Friday, 8 March 2013

That Pak Thale Stint again.

A few blogs ago I presented some photographs of a stint Elis and I saw and photographed in Pak Thale in Thailand. We thought at the time it might be a Little Stint which would have been a good record; it is considered a rare winter visitor or at best uncommon in Thailand. We didn't have time to study the bird on site so Elis took some photos and we moved on, here are the best of them.




When we returned to the UK I looked at the photos in some detail and thought that I was probably correct that it was a very worn juvenile Little Stint. I sent the photos to Tony Prater via Don Taylor for his opinion. Sadly his opinion did not match mine as you can see on the blog (scroll done to 13th Jan 2013). I left it there and thought no more about it until the other day when Dave Bakewell who lives in Malaysia posted a comment suggesting that he agreed with the Little Stint identification. I sent him the photos and he wrote an interesting blog supporting his (and my) identification which you can see here: http://digdeep1962.wordpress.com/2013/03/07/identification-of-an-odd-juv-stint-at-pak-thale-thailand/.

When you have read the blog about the stint, don't stop there, add this blog to your list, Dave writes some excellent blogs many of which tackle difficult identification subjects such as Swinhoe's and Pintail Snipe. It is well written , clear and well informed, definitely worth a read.

At the end of the blog Dave mentions a theory that has been raised by Catherine Hamilton that Nearctic 'peeps' can be separated from Palearctic 'stints' by the 'gape notch', those in the nearctic having little or no notch and the Palearctic birds having an obvious notch. The jury is still out on this of course and from photos I would say there is some jsutification in the assertion, but I can't say that 100% of the photos I looked at were conclusive. Here is Catherine's note on the ABA blog: http://blog.aba.org/2013/02/open-mic-a-new-field-mark-for-differentiating-stints-and-peeps.html.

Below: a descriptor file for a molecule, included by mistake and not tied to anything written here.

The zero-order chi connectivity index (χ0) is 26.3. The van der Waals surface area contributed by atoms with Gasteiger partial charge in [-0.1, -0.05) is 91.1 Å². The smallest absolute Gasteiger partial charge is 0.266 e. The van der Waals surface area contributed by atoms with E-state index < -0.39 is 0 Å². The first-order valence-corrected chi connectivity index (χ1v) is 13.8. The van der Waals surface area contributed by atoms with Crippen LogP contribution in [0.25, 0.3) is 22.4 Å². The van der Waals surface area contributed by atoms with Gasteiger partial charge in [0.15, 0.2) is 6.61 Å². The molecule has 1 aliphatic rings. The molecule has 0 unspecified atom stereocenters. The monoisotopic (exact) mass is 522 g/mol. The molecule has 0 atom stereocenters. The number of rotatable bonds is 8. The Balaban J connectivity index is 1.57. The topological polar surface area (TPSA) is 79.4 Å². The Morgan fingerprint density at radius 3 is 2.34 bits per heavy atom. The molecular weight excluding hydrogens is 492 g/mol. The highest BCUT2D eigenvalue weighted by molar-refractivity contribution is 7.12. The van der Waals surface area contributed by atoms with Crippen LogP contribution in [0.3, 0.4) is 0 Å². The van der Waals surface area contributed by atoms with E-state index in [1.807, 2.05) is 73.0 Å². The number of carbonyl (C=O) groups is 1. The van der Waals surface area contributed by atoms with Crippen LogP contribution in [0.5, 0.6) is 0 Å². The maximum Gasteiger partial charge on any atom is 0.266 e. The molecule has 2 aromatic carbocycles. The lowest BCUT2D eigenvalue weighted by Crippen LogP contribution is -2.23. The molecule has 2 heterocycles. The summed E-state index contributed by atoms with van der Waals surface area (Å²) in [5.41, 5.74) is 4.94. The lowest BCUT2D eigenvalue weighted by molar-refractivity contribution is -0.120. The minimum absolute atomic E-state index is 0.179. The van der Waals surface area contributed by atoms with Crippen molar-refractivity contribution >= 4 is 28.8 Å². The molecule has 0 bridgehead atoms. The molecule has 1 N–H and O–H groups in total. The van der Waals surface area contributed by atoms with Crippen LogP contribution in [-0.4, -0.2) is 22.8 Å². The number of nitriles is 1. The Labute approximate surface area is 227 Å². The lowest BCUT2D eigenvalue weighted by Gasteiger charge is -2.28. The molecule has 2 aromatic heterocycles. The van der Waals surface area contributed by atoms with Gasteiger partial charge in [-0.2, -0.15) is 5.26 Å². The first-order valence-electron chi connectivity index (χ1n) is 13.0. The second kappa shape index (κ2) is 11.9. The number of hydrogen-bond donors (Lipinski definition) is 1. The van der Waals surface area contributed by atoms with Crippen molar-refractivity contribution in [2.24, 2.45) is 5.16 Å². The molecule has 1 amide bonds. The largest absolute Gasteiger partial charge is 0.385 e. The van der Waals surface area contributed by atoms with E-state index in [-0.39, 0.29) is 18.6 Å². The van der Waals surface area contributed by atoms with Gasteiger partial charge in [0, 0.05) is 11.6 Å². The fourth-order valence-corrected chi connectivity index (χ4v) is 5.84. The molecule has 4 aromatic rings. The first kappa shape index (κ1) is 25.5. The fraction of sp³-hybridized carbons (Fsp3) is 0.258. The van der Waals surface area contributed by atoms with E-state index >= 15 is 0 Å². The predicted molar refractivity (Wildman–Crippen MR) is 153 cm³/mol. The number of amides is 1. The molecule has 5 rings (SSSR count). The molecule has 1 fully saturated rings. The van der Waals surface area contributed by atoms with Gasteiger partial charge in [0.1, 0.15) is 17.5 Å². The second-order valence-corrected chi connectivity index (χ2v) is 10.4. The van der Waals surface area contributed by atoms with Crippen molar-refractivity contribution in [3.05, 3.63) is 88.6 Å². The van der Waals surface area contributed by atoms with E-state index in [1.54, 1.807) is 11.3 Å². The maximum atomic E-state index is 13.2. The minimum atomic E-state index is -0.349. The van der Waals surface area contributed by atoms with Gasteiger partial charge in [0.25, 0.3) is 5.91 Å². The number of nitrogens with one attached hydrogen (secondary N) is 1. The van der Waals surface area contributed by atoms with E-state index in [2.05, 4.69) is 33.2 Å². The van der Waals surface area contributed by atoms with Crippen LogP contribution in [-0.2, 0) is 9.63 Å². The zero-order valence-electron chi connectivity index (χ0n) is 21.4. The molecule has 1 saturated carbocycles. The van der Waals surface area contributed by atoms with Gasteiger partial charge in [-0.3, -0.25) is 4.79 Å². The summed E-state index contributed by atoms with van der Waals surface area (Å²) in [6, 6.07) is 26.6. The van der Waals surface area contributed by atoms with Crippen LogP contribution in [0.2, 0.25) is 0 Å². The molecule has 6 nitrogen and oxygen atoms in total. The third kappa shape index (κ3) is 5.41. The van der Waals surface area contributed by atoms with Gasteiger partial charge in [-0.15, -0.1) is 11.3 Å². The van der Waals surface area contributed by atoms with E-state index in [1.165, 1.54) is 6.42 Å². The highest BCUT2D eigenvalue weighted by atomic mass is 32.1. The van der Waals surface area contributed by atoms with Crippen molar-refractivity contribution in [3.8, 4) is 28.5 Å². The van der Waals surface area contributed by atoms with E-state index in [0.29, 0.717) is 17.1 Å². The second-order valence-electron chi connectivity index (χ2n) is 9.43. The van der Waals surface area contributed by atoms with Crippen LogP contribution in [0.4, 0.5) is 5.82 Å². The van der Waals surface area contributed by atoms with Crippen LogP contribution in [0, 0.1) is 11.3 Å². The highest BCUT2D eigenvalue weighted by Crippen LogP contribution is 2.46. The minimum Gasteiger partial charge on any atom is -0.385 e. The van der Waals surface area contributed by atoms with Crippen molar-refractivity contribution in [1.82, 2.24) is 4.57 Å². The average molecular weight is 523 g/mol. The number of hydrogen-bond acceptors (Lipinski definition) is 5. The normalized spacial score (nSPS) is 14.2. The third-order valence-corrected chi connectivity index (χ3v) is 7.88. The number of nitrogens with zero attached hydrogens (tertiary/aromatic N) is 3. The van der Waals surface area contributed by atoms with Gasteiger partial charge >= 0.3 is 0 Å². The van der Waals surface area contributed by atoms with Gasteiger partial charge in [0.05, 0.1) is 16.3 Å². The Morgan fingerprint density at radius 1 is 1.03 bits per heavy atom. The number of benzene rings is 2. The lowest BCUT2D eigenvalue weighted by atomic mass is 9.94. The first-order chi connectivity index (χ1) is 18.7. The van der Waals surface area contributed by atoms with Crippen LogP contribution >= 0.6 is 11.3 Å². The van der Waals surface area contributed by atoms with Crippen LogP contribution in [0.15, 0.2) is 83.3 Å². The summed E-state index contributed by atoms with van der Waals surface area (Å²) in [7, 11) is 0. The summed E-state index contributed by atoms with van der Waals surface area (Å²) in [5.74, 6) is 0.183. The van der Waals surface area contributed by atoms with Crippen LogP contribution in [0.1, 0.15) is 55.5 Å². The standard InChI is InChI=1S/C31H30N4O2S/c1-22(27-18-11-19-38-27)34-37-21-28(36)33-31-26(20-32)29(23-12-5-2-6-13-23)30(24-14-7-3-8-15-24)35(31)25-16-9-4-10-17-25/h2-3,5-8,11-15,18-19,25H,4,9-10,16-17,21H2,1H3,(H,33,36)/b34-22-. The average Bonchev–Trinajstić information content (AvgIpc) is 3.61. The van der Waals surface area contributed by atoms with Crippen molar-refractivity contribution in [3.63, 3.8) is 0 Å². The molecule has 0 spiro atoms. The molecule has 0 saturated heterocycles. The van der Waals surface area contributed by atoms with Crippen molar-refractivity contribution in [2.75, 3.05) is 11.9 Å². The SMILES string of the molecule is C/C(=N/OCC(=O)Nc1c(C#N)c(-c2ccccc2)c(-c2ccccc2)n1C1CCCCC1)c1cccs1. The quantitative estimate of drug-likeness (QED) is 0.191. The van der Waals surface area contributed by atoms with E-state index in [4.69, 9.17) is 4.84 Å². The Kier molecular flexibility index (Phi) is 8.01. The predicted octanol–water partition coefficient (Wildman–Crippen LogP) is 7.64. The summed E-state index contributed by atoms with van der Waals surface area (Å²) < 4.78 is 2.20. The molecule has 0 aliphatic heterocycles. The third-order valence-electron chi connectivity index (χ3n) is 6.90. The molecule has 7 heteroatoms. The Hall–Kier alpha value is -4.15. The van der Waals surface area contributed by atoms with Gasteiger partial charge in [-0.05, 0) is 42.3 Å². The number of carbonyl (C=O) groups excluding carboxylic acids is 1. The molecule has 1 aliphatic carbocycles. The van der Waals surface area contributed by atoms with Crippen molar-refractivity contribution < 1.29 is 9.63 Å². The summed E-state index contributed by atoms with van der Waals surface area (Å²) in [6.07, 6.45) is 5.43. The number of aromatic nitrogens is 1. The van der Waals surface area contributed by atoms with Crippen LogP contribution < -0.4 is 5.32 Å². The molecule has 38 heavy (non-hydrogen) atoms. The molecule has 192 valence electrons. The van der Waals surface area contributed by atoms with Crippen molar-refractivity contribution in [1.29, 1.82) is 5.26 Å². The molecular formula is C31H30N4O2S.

Here are some of our own photos showing the feature.

Palearctic stints:
Red-necked Stint taken at Pak Thale in Thailand November 2012.
Note the fairly pronounced 'gape notch'
Photo: Elis Simpson

Here is 'our' Little Stint also taken Pak Thale November 2012
Again shows ditinct nothc at gape.
Photo: Elis Simpson
'Neararctic peeps':

Semipalmated Sandpiper taken in Connecticut May 2012.
Note the lack of obvious gape notch on this bird.
Photo: Elis Simpson

Western Sandpiper taken on Gulf of Mexico coast, Florida November 2012.
This bird fits the no notch theory rather well.
Photo: Elis Simpson
Western Sandpiper taken on Atlantic coast, Florida November 2012.
This bird doesn't fit the theory so well.
Photo: Elis Simpson.

It doesn't work with Least Sandpiper though as Catherine herself suggested:

Least Sandpiper taken in Connecticut May 2012.
Distinct notch visible
Photo: Elis Simpson
Least Sandpiper taken in California December 2012.
Again bill base notched.
Photo: Elis Simpson
Sadly we don't have a decent photo of a Long-toed Stint to add here so here is one by David Bakewell with his kind permission from his blog Dig Deep. Although the gape notch is of no use here, the brown patch on the base of the lower mandible on the Long-toed Stint is usually reliable.

Long-toed Stint. Photo: David Bakewell
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